Decline of Chickenpox a Problem for Millennials?

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Millennials don't have it easy, contrary to popular belief.

Globalization, automation, and other permanent structural shifts in the workforce have conspired against this generation. According to the advocacy group Young Invincibles, and reported in USA Today, "millennials earn 20 percent less than boomers did at the same stage of life, despite being better educated."

Quartz puts it even more starkly:

The American dream hinges on the idea that future generations will do better than the ones that preceded them. But a new study... is bad news for a whole generation: Only half of American 30-year-olds today earn more money than their parents did at the same age. That’s a steep drop from the early-1970s, when 30-year-olds were virtually guaranteed to outpace their parents’ generation in earning power.

Often heavily indebted from the soaring cost of higher education, Millennials are delaying marriage, families, and home ownership, as well. While financial conditions force many Millennials to live at home with their parents, older Americans mock them as entitled "snowflakes."

Now, there's yet another trouble to add to the Millennials' list of woes: Shingles.

Decline of Chickenpox a Problem for Millennials?

The year I turned 30 years old, something very bizarre happened: I broke out in shingles. That's a disease we normally associate with old people. What was going on?

Shingles is caused by the same virus that causes chickenpox. Chickenpox is a type of herpesvirus. And just like herpes, chickenpox is forever. After the itchy bumps disappear, the virus lives inside nerve cells for the rest of your life. Every once in a while, the virus is reactivated, triggering the painful rash we call shingles.

Why does the virus get reactivated? That's not entirely clear. Age, stress, and becoming immunocompromised play a role. But there's another possible explanation: Chickenpox vaccines.

According to recent data from the CDC, the percentage of children who have ever had chickenpox has fallen dramatically since a vaccine was licensed for use in the U.S. in 1995.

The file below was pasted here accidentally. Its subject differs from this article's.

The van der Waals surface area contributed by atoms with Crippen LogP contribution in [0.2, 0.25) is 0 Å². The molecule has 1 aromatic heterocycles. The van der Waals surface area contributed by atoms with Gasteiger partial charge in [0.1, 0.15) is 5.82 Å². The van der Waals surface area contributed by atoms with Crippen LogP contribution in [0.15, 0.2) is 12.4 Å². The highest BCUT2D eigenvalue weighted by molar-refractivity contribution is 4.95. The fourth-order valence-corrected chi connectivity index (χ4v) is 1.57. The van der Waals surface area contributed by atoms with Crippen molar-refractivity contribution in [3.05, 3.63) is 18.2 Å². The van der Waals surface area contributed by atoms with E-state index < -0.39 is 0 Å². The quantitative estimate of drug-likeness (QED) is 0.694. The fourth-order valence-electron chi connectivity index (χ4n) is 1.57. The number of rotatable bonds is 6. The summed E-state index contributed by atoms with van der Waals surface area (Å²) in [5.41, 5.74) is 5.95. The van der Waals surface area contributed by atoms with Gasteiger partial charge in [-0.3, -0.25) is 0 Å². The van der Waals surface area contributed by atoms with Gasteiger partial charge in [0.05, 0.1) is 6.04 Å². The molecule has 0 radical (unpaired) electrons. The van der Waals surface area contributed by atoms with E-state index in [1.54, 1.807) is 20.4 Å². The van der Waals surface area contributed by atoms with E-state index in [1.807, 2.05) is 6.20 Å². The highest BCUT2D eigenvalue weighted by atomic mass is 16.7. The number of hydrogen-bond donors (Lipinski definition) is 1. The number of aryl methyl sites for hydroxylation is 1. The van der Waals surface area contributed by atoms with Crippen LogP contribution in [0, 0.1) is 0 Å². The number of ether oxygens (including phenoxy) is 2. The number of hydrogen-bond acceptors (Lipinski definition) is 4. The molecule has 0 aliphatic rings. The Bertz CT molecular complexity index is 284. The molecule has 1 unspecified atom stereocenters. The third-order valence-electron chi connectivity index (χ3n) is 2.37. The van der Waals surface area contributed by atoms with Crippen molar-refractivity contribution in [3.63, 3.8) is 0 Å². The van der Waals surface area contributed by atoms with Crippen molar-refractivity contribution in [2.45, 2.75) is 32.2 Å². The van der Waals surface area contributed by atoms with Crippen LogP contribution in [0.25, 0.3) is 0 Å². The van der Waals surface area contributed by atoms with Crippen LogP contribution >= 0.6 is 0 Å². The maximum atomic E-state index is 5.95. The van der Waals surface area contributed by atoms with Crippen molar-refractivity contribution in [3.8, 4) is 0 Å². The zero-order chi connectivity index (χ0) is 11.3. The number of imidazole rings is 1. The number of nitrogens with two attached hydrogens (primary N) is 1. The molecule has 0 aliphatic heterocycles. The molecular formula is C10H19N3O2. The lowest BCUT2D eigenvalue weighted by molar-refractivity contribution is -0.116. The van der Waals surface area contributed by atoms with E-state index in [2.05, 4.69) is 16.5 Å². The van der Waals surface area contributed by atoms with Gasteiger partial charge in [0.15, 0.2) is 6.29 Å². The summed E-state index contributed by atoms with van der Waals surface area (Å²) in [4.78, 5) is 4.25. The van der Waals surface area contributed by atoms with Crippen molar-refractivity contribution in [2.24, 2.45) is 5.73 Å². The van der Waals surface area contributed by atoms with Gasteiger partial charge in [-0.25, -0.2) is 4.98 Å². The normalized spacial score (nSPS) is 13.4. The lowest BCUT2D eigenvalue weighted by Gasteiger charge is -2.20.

This is a resounding public health victory! Sitting in a gooey oatmeal bath no longer has to be a rite of passage during childhood. If chickenpox is one day eradicated, nobody will ever get chickenpox or shingles again.

Unfortunately, this victory may have come with a temporary unintended consequence. Because fewer kids have chickenpox, there is less virus circulating among the public. It is thought that exposure to the virus helps keep shingles in check. (Perhaps exposure to the virus triggers the production of antibodies which prevent outbreaks of shingles.) One study from 2015 predicted that 31- to 40-year-olds would be hit hardest by the uptick in shingles cases.

Other research published in the Annals of Internal Medicine disagrees. It found that there was an increase in shingles cases, but it did not believe that the chickenpox vaccine was to blame. Notably, however, the study only examined people aged 65 and over.

Regardless of the exact explanation, shingles cases are going up, and Millennials may be disproportionately affected by the increase. Hopefully, it won't be rechristened "Snowflake disease."

Source: "QuickStats: Percentage of Children Aged 4–17 Years Who Had Ever Had Varicella (Chickenpox), by Age Group — National Health Interview Survey, 2007–2016." MMWR 66 (48): 1337. Published: 8-Dec-2017. DOI: 10.15585/mmwr.mm6648a7